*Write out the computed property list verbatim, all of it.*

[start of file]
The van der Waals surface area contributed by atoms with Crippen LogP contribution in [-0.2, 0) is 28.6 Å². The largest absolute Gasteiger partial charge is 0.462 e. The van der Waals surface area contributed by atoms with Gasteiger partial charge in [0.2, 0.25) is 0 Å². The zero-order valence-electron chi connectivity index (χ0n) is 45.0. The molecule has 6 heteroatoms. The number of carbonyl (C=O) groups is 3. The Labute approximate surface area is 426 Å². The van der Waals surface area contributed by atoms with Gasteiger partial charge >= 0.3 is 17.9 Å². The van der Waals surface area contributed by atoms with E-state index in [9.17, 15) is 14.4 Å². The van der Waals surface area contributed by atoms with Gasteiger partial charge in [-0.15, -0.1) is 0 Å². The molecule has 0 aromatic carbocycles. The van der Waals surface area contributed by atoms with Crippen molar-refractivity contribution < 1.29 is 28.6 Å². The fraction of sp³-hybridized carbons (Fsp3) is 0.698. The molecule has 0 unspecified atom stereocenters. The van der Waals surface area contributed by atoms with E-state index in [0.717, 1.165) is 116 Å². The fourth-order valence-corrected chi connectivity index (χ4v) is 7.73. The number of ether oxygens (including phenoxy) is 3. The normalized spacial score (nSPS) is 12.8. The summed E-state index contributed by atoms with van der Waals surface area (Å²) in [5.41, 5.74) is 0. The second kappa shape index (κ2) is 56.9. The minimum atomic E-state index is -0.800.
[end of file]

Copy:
The van der Waals surface area contributed by atoms with Crippen LogP contribution in [-0.2, 0) is 28.6 Å². The largest absolute Gasteiger partial charge is 0.462 e. The van der Waals surface area contributed by atoms with Gasteiger partial charge in [0.2, 0.25) is 0 Å². The zero-order valence-electron chi connectivity index (χ0n) is 45.0. The molecule has 6 heteroatoms. The number of carbonyl (C=O) groups is 3. The Labute approximate surface area is 426 Å². The van der Waals surface area contributed by atoms with Gasteiger partial charge >= 0.3 is 17.9 Å². The van der Waals surface area contributed by atoms with E-state index in [9.17, 15) is 14.4 Å². The van der Waals surface area contributed by atoms with Gasteiger partial charge in [-0.15, -0.1) is 0 Å². The molecule has 0 aromatic carbocycles. The van der Waals surface area contributed by atoms with Crippen molar-refractivity contribution < 1.29 is 28.6 Å². The fraction of sp³-hybridized carbons (Fsp3) is 0.698. The molecule has 0 unspecified atom stereocenters. The van der Waals surface area contributed by atoms with E-state index in [0.717, 1.165) is 116 Å². The fourth-order valence-corrected chi connectivity index (χ4v) is 7.73. The number of ether oxygens (including phenoxy) is 3. The normalized spacial score (nSPS) is 12.8. The summed E-state index contributed by atoms with van der Waals surface area (Å²) in [5.41, 5.74) is 0. The second kappa shape index (κ2) is 56.9. The minimum atomic E-state index is -0.800.